Japanese CEOs are throwing out the rule book in the face of unprecedented challenges, including natural phenomena like typhoons, earthquakes, and extreme snowstorms on their shores.

“In these uncertain times, where conventional wisdom and past experiences no longer apply, we must confront complex issues directly,” said Satoru Komiya, CEO Tokio Marine Holdings, the oldest insurance company in Japan.

Buy-side and sell-side professionals voted Komiya as the No. 1 chief executive in the insurance and non-banking financial sector in Institutional Investor’s All-Japan Executive Team survey. His firm is reimagining traditional insurance to suit renewable energy by acquiring smaller renewables insurers and hiring specialist claims adjusters, who assess the amount of compensation after a claim has been made.

Many Japanese homes still lack sufficient earthquake resistance and thermal insulation, according to Yoshihiro Nakai, the top-ranking chief executive in the construction sector according to buy- and sell-side voters. His firm Sekisui House is working on creating more high-quality housing by improving the resilience of existing homes.

Meanwhile, Osamu Hashimoto, the top-ranking chief executive in the chemicals sector by combined vote, is addressing climate threats by internally transforming his firm, Mitsui Chemicals — as well as teaming up with other companies. “I believe multi-company collaborations will lead to even greater contributions toward the reduction of greenhouse gasses,” he said, pointing to Mitsui Chemicals’ work with the Finnish oil refining company Neste to produce “renewable” plastic.

Alongside climate issues, inflation is putting pressure on budgets across all sectors. Yasuo Takeuchi of Olympus, who was voted best chief executive in the medical technologies and services sector by buy- and sell-side professionals, said it was a time to exercise caution as costs continue to rise. But government efforts to suppress inflation are not always popular.

Takeda CEO Christophe Weber, who was voted No. 1 in the biotechnology and pharmaceuticals sector by sell-side participants, took aim at the U.S. Inflation Reduction Act. He said the act, which President Biden introduced in August, partly to try and lower prescription drug prices, will hit innovation and the development of new drugs: “Even in the U.S., which has long served as an innovation engine for the industry, the Inflation Reduction Act involves an unprecedented government price-setting system for medicines that may put future innovation at risk.”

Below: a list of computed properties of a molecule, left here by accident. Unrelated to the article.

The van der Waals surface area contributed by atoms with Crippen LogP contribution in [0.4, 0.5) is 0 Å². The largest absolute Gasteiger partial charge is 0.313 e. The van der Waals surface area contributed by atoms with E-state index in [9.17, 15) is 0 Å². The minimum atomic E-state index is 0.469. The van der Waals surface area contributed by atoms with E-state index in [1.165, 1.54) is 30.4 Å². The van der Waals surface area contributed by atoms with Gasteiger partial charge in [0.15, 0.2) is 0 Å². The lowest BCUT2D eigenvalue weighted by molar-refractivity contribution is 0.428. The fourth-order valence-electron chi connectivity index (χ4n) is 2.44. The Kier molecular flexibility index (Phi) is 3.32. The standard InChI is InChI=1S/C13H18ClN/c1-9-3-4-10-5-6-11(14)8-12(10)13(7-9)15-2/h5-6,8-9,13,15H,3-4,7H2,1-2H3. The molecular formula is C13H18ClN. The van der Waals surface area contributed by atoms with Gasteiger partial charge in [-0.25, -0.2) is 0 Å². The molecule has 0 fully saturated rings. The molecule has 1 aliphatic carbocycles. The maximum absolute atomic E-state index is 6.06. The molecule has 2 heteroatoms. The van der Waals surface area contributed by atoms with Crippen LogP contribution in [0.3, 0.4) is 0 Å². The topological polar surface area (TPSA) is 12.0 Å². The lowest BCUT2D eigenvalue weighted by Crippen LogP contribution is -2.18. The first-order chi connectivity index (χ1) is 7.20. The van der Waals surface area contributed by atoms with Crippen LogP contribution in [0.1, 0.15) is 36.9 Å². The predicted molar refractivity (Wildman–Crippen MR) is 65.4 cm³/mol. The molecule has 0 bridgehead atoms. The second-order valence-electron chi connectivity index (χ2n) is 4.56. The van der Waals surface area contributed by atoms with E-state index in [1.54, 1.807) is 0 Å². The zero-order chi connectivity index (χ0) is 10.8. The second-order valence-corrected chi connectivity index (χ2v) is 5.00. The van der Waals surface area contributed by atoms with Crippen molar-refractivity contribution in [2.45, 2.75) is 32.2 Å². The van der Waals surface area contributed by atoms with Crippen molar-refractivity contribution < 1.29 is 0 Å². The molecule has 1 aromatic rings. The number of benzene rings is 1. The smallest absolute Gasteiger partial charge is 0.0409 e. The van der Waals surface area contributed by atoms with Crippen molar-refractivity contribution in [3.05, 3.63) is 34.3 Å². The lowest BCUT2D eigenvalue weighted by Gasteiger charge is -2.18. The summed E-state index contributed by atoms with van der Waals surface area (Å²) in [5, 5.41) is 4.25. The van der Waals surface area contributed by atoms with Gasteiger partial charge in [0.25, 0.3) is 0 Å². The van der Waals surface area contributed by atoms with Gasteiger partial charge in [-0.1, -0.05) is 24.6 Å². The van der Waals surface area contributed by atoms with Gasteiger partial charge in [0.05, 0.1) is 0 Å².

One area where innovation is expected to flourish: Artificial intelligence. In December, Olympus acquired a London-based startup called Odin Vision to use AI to create a digital endoscopy, a medical test where a camera is passed into the body through an opening. “This goes far beyond the current endoscopy or endoscopic procedures, offering a series of smart, curated solutions,” Takeuchi said.

Meanwhile, Sekisui House CEO Nakai said his firm is working on a digital platform which will collect data on inhabitants’ environment and lifestyle to enhance their health and safety. And Mitsui Chemicals’s Hashimoto says he’s excited by the explosive growth of ChatGPT and the technology’s potential to free up humans for more creative work.

But the growing reach of AI has an impact on demand for semiconductors at a time when they are also in demand for self-driving cars and memory upgrades for computers. Toshiki Kawai, who came first place in the electronics precision instruments category in the combined vote, credits the founders of his firm Tokyo Electron for having the foresight to start a trading company for semiconductors in 1963, when the technology was still relatively small.

“The founders placed importance on the company's ability to function as a manufacturer and to expand its business globally, and this has become a reality,” Kawai said. “There is a lot of business opportunity and I am excited.”